same-size pixels (I think this would be around 20mpx) could perform
close to a D200 by binning, or with twice the pixel and worse low-
light capabilities. This is because it has less read noise (per
If this does not work when someone tries it (I don't have an S70, and
the other compact there seems to have much higher read noise), either
Roger's data isn't correct (which I doubt), or the noise is
From: acl on 16 Mar 2007 23:54
On Mar 17, 6:48 am, Lionel <use...(a)imagenoir.com> wrote:
> On 16 Mar 2007 20:33:30 -0700, "acl" <achilleaslazari...(a)yahoo.co.uk>
> >On Mar 17, 5:55 am, Paul Rubin <http://phr...(a)NOSPAM.invalid> wrote:
> >> Precisely. Thus the question about experimental validation. I think
> >> we've pretty much established that with large pixels, shot noise
> >> dominates. I don't think this has been established for small pixels
> >Well for high signal levels I certainly hope it does. But what
> >dominates per pixel isn't the point, the point is that if we read the
> >pixels, each having read noise r, and bin them nxn, the read noise per
> >binned pixel will be effectively n*r. So we'd need lower read noise.
> Your read noise is going to be multplied by the number of photodiodes
> you're binning. Worse, because the signal level is proportional to the
> size of the photodiode, your read noise for each pixel increases (ie;
> the signal to read noise ratio decreases) with decreases in photodiode
No it's multiplied by the sqrt of the number of pixels you're binning.
This is exactly what I say in the part you quoted. I also do not see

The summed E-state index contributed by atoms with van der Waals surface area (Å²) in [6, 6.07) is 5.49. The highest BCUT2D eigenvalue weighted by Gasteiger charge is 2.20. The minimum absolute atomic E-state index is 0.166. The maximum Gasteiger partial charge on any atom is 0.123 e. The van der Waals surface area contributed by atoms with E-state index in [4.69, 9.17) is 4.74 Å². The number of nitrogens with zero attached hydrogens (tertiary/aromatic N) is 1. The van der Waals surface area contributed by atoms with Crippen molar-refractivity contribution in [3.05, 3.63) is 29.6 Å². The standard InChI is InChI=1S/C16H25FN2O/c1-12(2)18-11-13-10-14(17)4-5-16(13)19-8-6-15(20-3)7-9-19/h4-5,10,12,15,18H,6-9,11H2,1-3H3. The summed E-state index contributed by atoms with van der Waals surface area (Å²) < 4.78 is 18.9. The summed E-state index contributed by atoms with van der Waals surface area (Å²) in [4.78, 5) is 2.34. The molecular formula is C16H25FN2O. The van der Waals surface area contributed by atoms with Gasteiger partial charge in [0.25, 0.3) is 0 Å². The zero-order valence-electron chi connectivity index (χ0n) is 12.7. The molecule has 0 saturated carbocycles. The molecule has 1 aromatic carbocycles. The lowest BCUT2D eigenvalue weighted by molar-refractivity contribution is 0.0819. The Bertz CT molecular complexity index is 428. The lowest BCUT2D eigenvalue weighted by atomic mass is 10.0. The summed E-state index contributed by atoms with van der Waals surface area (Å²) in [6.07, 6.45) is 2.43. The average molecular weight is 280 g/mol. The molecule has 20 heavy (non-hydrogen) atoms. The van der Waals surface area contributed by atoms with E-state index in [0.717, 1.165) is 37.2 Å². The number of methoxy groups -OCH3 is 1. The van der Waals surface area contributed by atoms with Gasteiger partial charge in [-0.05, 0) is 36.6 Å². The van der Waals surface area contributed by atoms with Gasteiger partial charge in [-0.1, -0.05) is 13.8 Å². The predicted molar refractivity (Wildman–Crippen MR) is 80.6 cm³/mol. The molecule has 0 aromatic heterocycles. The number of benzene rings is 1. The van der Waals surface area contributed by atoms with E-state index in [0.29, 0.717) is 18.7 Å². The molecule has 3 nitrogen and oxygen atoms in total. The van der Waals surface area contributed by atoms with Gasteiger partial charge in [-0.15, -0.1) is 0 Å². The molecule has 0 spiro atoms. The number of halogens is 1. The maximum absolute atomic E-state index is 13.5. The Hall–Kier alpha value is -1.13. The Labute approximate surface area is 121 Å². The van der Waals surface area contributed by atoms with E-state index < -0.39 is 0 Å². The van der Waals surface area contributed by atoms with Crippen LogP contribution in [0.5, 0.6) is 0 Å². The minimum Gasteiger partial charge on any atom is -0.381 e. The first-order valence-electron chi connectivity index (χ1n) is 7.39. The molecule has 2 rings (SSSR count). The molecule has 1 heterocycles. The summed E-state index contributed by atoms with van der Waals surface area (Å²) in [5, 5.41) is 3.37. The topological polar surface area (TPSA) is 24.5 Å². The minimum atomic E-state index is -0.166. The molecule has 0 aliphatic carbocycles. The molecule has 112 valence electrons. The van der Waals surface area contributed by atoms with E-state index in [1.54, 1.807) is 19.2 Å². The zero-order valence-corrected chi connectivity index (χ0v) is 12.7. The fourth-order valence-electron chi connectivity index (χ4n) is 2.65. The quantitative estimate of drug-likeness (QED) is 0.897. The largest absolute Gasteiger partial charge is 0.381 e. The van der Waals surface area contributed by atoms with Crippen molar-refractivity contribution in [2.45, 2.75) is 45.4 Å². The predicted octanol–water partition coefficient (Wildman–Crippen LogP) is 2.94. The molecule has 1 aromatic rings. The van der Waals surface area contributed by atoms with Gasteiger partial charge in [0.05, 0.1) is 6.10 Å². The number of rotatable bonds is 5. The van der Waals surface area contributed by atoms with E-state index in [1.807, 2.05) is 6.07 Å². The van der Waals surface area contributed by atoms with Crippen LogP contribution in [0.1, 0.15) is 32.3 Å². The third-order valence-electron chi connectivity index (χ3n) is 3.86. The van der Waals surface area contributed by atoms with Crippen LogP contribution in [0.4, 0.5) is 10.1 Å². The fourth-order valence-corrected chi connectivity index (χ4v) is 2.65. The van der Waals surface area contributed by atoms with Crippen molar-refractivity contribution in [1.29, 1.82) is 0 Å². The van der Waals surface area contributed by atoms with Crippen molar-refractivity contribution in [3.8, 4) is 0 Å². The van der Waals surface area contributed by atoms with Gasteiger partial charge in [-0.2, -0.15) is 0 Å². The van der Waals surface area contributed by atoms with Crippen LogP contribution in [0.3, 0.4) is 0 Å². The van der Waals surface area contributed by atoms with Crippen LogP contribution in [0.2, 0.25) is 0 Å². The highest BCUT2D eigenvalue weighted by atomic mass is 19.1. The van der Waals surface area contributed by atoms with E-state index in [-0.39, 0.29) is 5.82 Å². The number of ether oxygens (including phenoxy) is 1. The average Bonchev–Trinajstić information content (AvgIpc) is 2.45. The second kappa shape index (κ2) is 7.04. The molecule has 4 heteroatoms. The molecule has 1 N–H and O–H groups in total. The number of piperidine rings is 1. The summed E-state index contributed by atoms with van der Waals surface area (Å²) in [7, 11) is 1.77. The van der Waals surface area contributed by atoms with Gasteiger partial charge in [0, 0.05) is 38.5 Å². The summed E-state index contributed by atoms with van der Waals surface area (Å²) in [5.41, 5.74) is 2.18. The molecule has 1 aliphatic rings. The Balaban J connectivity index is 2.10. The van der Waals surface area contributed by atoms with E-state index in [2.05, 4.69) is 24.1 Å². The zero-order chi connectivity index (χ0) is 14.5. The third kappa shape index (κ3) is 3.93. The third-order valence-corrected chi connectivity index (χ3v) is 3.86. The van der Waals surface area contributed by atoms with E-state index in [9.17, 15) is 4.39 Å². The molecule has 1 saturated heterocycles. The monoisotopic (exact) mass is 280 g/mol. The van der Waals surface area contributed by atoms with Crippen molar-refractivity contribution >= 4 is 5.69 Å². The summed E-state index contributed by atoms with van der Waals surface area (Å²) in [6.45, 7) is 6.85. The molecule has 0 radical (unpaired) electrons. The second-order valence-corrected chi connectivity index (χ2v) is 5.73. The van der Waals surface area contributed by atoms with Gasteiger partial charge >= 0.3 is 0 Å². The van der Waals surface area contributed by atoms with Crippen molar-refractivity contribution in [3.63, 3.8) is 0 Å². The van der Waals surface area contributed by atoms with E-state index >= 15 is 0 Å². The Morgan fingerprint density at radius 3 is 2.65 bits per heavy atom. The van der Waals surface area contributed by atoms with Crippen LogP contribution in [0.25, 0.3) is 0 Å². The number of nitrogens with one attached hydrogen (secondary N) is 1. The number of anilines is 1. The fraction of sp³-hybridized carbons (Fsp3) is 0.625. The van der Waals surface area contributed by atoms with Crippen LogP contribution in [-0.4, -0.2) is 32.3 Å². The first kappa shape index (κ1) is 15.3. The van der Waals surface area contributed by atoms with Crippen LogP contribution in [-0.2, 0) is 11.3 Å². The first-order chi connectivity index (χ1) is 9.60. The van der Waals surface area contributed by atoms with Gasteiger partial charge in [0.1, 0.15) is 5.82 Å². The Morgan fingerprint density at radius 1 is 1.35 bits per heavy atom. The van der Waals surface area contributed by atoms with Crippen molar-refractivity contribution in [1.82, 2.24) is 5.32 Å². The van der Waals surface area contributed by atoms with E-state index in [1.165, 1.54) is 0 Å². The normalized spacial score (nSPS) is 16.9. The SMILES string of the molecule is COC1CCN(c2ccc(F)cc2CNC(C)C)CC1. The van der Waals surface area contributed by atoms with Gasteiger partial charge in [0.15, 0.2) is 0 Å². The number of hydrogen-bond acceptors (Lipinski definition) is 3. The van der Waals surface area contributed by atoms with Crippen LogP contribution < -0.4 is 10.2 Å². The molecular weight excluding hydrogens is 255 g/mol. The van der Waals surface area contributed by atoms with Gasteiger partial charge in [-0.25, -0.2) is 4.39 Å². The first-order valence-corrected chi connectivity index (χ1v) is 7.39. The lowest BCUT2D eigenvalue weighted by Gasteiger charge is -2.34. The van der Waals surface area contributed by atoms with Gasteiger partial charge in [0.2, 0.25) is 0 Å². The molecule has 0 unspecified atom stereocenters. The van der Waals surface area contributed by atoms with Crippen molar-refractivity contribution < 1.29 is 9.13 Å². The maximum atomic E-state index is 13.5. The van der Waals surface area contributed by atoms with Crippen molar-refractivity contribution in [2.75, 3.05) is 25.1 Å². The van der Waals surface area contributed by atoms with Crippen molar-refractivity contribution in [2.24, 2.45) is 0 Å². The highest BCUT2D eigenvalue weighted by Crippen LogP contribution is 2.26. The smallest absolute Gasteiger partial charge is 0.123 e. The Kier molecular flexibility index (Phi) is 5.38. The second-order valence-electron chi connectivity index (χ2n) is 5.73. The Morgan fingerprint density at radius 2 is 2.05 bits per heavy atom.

why the absolute value of the read noise will decrease with decreasing
size. True, the s/n decreases because the signal decreases, but blah
blah. Please, read the post to which you replied a bit more carefully,
I think that would be the answer to what you say.
From: acl on 17 Mar 2007 00:03
On Mar 17, 6:13 am, Lionel <use...(a)imagenoir.com> wrote:
> On Sat, 17 Mar 2007 02:21:02 GMT, John Sheehy <J...(a)no.komm> wrote:
> >Even if you lose some photons due to miniaturization, remember, the shot
> >noise is only proportional to the square root of the signal.
> IIRC, it's proportional to the temperature of the sensor, & the bias
> across the photodiode, which is not the same thing. When we start
Shot noise in this thread refers to fluctuations in the number of
detected photons due to the random intervals between their arrival
(hence poissonian); it has absolutely nothing to do with temperature
etc. There are other noise sources that do.
> discussing things in this sort of detail, hand-waving & analogies stop
> being useful, & we need to refer to the underlying physics & the
> characteristics of real photodiodes.
These aren't hand-waving analogies, it's the real thing. The only
quantum aspect of the photons relevant to shot noise here is that
they're discrete particles.
> There's a very good reference
> available from one manufacturer of photodiodes at:
> You'll find the noise characteristics in section 2-4. Do bear in mind
This is about read noise and similar noise sources (the ones that will
be a problem in this scenario, indeed).
> I think that where you're going wrong is that you're forgetting that
> with the really tiny signals we're discussing, popular, macro-level
> analogies for light & electricity stop making sense, & we have to look
> at the quantum characteristics of photons & electrons. See, you can't
> measure half a photon, or a third of an electron. Like a brick, you
> either see it or you don't. if you replace the raindrops in your
> analogy with bricks, & imagine that it's raining bricks (in proportion
> to the temperature!) at the same time, then the problem with trying to
> count the bricks (photons/electrons) in smaller buckets (photodiodes)
> is a /lot/ clearer. ;^)
That is exactly why what he says works. The problem is a) a fixed
error per bucket, so they add up (or their squares do), b) nxn smaller
buckets don't cover the same area as a larger bucket of area n^2 (fill
factor<1). This is sort of what you're saying, but it does not
contradict what he is saying.